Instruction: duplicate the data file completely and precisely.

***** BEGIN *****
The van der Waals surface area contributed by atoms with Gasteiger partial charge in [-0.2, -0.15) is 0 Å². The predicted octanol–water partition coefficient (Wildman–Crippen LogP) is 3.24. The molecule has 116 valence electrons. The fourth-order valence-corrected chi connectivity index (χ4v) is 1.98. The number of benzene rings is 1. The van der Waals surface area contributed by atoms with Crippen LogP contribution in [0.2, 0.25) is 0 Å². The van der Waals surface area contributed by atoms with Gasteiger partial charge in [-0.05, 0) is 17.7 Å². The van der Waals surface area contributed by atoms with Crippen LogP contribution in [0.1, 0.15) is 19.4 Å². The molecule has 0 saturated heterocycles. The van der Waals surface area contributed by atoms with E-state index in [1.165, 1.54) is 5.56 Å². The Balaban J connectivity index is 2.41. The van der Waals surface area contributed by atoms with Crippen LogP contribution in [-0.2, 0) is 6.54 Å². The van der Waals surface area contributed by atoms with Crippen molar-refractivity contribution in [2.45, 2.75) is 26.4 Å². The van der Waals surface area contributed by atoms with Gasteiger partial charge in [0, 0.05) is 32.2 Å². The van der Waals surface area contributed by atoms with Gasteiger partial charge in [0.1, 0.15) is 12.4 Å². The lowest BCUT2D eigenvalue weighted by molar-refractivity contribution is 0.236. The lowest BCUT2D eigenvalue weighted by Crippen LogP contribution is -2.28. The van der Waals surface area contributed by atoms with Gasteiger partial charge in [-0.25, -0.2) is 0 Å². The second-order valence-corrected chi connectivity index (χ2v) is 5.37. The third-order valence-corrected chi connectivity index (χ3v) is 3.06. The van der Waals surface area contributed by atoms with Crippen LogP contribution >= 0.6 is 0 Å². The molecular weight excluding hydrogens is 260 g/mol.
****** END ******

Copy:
The van der Waals surface area contributed by atoms with Gasteiger partial charge in [-0.2, -0.15) is 0 Å². The predicted octanol–water partition coefficient (Wildman–Crippen LogP) is 3.24. The molecule has 116 valence electrons. The fourth-order valence-corrected chi connectivity index (χ4v) is 1.98. The number of benzene rings is 1. The van der Waals surface area contributed by atoms with Crippen LogP contribution in [0.2, 0.25) is 0 Å². The van der Waals surface area contributed by atoms with Gasteiger partial charge in [-0.05, 0) is 17.7 Å². The van der Waals surface area contributed by atoms with Crippen LogP contribution in [0.1, 0.15) is 19.4 Å². The molecule has 0 saturated heterocycles. The van der Waals surface area contributed by atoms with E-state index in [1.165, 1.54) is 5.56 Å². The Balaban J connectivity index is 2.41. The van der Waals surface area contributed by atoms with Crippen LogP contribution in [-0.2, 0) is 6.54 Å². The van der Waals surface area contributed by atoms with Crippen molar-refractivity contribution in [2.45, 2.75) is 26.4 Å². The van der Waals surface area contributed by atoms with Gasteiger partial charge in [0, 0.05) is 32.2 Å². The van der Waals surface area contributed by atoms with Gasteiger partial charge in [0.1, 0.15) is 12.4 Å². The lowest BCUT2D eigenvalue weighted by molar-refractivity contribution is 0.236. The lowest BCUT2D eigenvalue weighted by Crippen LogP contribution is -2.28. The van der Waals surface area contributed by atoms with Gasteiger partial charge in [-0.25, -0.2) is 0 Å². The second-order valence-corrected chi connectivity index (χ2v) is 5.37. The third-order valence-corrected chi connectivity index (χ3v) is 3.06. The van der Waals surface area contributed by atoms with Crippen LogP contribution >= 0.6 is 0 Å². The molecular weight excluding hydrogens is 260 g/mol.